United airlines

Discussion in 'World Events' started by birch, Apr 12, 2017.

  1. billvon Valued Senior Member

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    Given that it was O'Hare, one of the busiest airports in the country - perhaps an hour.
    Well, either they would wait or they'd find another pilot.
     
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  3. billvon Valued Senior Member

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    If they could still stop serious crimes from being committed - pretty effective.

    If someone told you "hey, your police officers will stop any crime against you, your family or your neighbors, but will henceforth be unable to remove nonviolent passengers from seats they purchased on airliners" I suspect your community would survive.
    Or (here's a crazy, wild thought) - take off and deliver all their paying customers to their destination.
     
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  5. DaveC426913 Valued Senior Member

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    The airline industry would tumble if planes started flying without crew.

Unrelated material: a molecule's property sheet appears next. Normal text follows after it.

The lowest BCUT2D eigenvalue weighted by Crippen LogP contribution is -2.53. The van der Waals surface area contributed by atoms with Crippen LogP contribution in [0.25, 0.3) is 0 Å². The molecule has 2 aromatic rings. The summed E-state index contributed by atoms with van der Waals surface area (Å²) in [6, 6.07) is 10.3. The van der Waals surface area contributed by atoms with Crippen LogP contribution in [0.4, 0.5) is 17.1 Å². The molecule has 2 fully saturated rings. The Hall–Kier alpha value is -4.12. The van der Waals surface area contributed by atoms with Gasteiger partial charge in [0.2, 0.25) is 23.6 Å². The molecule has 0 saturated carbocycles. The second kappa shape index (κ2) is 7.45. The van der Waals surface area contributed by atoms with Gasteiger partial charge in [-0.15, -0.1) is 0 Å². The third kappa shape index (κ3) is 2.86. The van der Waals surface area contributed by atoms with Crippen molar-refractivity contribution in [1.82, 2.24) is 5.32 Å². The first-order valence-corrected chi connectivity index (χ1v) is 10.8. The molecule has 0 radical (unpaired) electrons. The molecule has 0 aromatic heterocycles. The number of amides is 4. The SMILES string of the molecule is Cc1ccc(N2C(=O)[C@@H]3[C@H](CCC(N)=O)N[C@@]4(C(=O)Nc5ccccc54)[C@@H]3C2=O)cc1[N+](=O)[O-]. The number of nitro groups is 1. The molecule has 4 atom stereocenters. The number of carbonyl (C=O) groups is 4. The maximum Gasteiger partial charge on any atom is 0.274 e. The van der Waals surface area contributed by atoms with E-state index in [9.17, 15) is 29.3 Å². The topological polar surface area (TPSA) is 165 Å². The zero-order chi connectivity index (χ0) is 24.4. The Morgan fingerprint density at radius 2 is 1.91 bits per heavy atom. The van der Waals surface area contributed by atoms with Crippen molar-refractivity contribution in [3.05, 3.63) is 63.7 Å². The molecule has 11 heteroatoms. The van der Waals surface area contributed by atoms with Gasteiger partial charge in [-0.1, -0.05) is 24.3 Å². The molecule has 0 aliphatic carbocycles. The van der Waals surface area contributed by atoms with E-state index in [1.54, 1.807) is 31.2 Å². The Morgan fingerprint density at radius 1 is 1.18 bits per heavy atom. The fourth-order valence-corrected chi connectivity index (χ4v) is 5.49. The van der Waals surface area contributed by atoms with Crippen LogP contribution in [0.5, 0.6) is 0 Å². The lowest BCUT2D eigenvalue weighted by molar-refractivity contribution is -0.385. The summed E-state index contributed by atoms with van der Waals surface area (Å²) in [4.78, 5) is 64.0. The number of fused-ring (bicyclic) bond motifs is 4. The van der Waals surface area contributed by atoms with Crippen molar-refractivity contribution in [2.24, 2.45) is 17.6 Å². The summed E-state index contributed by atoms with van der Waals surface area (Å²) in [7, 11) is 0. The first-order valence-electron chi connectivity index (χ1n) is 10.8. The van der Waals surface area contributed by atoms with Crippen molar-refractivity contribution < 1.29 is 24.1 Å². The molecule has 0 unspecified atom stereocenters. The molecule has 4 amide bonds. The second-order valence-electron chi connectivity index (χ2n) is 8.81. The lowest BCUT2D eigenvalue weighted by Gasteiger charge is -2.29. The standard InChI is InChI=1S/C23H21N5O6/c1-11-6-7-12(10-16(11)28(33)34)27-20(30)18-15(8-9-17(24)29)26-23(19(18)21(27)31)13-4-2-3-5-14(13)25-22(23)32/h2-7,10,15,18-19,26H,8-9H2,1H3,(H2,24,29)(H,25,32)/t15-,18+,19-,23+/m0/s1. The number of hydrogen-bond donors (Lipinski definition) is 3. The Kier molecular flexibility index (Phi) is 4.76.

We're getting pretty far away from practical matters here.


    Except, as mentioned, they can't.

    post 7:
    "In layman terms, it means that a crew must be flown to an airport to man a flight in order to avoid cancellation of said flight due to crew unavailability. This is a federal DOT regulation, not an airline one. The airlines are required to do so to avoid disruption of air traffic."
     
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  7. billvon Valued Senior Member

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    Bullshit. It would merely become slightly more expensive to fly, and airlines wouldn't make quite as much money.

    But in any case, no one is proposing that. It is perfectly acceptable to fly crew members on empty seats on airplanes.